I can see them finning before I enter the water. Even without bait the reef sharks are already in position. Anchoring just off Triangle Rocks, we set up our perimeter. Using two floats and stringing them between two skiffs, we form a line that acts as an artificial human boundary for the reef sharks. Putting on my mask and free diving fins, I slip into the water, and take in my surroundings. There are three adult reef sharks darting around the volunteers. Not in an aggressive or territorial way, but in anticipation to be fed. They have little to no interest in the heartbeats in the water. Once the first piece of bait is thrown, more sharks emerge. Just beyond the line in front of us sharks dart in from every direction. Bobbing shoulder to shoulder we form a tight line, keeping the sharks from exiting the melee.
Even amidst the frenzy you can see that there are personality differences between the sharks. Some are bold and dart out towards pieces of bait without hesitation, while others are more skittish, choosing to hang back on the perimeter to confirm the meal is free and does not come with a hook.
This is one of the first field activities I have been a part of since I arrived at the Shark Lab. Looking down the line at my fellow volunteers, I feel extremely lucky to be surrounded by individuals who are also invested in marine conservation and shark research. This is one of the first times I have been surrounded by people who are dedicated to the same dream.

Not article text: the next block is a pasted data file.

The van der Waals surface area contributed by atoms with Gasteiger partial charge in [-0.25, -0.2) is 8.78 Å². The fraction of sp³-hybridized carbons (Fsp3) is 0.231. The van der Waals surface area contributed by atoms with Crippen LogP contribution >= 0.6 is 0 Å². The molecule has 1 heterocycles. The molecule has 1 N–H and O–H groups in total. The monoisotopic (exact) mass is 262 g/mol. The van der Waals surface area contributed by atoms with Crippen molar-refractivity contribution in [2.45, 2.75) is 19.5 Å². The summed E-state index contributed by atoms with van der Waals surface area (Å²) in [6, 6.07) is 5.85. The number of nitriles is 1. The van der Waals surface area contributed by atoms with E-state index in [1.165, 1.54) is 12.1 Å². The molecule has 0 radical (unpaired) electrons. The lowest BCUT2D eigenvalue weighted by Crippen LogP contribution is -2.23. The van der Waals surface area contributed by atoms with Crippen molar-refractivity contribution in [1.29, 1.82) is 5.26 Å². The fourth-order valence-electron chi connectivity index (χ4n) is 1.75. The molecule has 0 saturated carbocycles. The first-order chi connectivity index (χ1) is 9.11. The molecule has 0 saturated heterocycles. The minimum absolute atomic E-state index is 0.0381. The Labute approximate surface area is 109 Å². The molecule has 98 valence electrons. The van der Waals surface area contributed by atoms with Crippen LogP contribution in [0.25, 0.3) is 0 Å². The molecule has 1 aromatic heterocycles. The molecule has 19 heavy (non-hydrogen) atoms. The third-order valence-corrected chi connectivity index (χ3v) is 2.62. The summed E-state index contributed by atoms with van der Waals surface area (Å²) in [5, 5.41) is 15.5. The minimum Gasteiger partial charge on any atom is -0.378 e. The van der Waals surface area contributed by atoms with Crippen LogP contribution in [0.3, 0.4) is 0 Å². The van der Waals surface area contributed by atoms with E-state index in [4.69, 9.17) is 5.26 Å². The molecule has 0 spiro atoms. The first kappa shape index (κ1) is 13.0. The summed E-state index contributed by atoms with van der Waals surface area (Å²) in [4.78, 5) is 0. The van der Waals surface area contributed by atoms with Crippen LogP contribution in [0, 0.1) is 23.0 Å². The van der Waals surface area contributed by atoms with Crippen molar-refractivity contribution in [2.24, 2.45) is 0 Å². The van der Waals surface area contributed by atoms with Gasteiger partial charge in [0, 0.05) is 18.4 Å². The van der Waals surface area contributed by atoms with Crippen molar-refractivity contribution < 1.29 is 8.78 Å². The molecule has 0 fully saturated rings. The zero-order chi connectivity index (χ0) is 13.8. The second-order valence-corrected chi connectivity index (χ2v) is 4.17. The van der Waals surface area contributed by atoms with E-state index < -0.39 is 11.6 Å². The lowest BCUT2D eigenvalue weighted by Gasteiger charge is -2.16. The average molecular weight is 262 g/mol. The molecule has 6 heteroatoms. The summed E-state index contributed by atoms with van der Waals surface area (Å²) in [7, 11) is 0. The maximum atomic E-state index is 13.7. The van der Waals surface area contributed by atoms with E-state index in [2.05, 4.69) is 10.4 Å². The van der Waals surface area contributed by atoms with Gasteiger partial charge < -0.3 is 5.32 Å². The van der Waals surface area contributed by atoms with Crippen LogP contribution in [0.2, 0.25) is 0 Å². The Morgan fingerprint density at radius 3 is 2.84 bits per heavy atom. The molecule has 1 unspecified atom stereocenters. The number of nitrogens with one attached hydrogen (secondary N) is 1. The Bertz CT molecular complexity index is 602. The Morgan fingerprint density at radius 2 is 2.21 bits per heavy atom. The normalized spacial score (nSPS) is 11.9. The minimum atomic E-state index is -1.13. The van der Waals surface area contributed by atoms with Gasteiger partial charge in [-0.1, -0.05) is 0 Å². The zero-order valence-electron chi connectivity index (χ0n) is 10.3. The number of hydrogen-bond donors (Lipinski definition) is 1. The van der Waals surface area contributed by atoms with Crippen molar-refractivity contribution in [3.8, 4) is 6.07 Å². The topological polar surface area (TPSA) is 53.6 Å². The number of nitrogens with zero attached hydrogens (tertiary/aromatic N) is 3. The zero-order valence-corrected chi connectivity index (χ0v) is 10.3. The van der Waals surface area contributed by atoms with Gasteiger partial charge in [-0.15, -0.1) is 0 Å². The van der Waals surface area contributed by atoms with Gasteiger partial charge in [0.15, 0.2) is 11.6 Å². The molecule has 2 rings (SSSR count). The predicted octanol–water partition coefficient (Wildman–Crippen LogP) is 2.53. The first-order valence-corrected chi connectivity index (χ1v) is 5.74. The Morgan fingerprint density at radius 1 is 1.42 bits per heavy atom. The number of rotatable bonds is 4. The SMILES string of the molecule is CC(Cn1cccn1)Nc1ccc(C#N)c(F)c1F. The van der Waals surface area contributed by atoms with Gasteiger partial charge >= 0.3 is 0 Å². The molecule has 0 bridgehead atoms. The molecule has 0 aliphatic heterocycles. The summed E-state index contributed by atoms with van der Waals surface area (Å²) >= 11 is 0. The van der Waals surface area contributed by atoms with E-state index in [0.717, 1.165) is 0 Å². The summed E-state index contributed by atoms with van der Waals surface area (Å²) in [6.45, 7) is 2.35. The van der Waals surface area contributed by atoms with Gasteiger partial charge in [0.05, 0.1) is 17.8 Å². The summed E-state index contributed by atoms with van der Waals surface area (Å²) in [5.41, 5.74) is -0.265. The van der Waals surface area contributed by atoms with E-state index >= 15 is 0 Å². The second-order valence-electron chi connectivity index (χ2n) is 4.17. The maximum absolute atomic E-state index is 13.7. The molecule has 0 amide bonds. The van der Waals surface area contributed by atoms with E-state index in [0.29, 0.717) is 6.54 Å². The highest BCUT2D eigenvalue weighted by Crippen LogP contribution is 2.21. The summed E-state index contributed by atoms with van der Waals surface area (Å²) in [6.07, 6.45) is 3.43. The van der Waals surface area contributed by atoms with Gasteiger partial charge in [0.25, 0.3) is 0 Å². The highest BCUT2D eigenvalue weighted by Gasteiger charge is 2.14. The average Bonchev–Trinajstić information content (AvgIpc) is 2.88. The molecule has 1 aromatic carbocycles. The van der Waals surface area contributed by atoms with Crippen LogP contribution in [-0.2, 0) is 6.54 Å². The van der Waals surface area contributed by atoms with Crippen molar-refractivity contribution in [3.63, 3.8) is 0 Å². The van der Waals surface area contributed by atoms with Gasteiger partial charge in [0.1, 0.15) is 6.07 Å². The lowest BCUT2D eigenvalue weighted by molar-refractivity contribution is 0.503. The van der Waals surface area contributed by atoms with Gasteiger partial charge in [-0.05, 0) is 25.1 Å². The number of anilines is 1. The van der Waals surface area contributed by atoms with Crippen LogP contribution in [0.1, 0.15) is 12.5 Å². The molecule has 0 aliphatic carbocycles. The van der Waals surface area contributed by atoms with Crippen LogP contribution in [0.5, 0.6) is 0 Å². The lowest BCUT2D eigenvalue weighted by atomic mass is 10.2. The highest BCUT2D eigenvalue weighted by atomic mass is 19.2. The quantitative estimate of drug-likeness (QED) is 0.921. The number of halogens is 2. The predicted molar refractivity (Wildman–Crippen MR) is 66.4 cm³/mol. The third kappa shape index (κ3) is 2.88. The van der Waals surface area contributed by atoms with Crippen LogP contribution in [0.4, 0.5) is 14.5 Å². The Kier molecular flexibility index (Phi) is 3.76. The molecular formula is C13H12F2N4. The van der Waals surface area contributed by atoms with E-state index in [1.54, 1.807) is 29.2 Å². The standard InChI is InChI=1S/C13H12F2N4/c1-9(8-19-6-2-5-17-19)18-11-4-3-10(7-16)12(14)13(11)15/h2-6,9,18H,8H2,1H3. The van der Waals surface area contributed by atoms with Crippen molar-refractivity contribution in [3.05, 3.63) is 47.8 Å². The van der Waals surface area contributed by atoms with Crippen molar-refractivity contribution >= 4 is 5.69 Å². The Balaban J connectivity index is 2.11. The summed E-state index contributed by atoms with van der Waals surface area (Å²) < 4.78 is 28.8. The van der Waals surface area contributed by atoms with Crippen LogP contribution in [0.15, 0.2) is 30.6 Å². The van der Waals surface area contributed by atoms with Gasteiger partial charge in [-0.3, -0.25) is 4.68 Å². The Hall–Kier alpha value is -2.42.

“The shark dive at Triangle Rocks is a highlight for the lab’s staff and volunteers. The researchers began feeding and studying the Caribbean reef sharks there in 1990 and continue unabated. To date some 2,500 students, volunteers, ecotourists, photographers, and film production teams have floated on the surface in snorkeling gear to observe these elegant sharks in their natural setting,” wrote Jeremy Stafford-Deitsch in his authorized biography on Shark Lab founder Samuel ‘Doc’ Gruber.
With a background in journalism and environmental policy, I’m interested in how people connect with nature. Another aspect of getting volunteers in the water with sharks is to make people feel comfortable in the water with sharks. De-sensitizing them to fantasies of a Jaws like super predator.
While it is important to remain vigilant in the water with these apex predators and to not underestimate them, I see them as guardians. They are far from the mindless killing machines they are often presented as. Their presence is responsible for maintaining a healthy ecosystem. Without them, the natural order would crumble.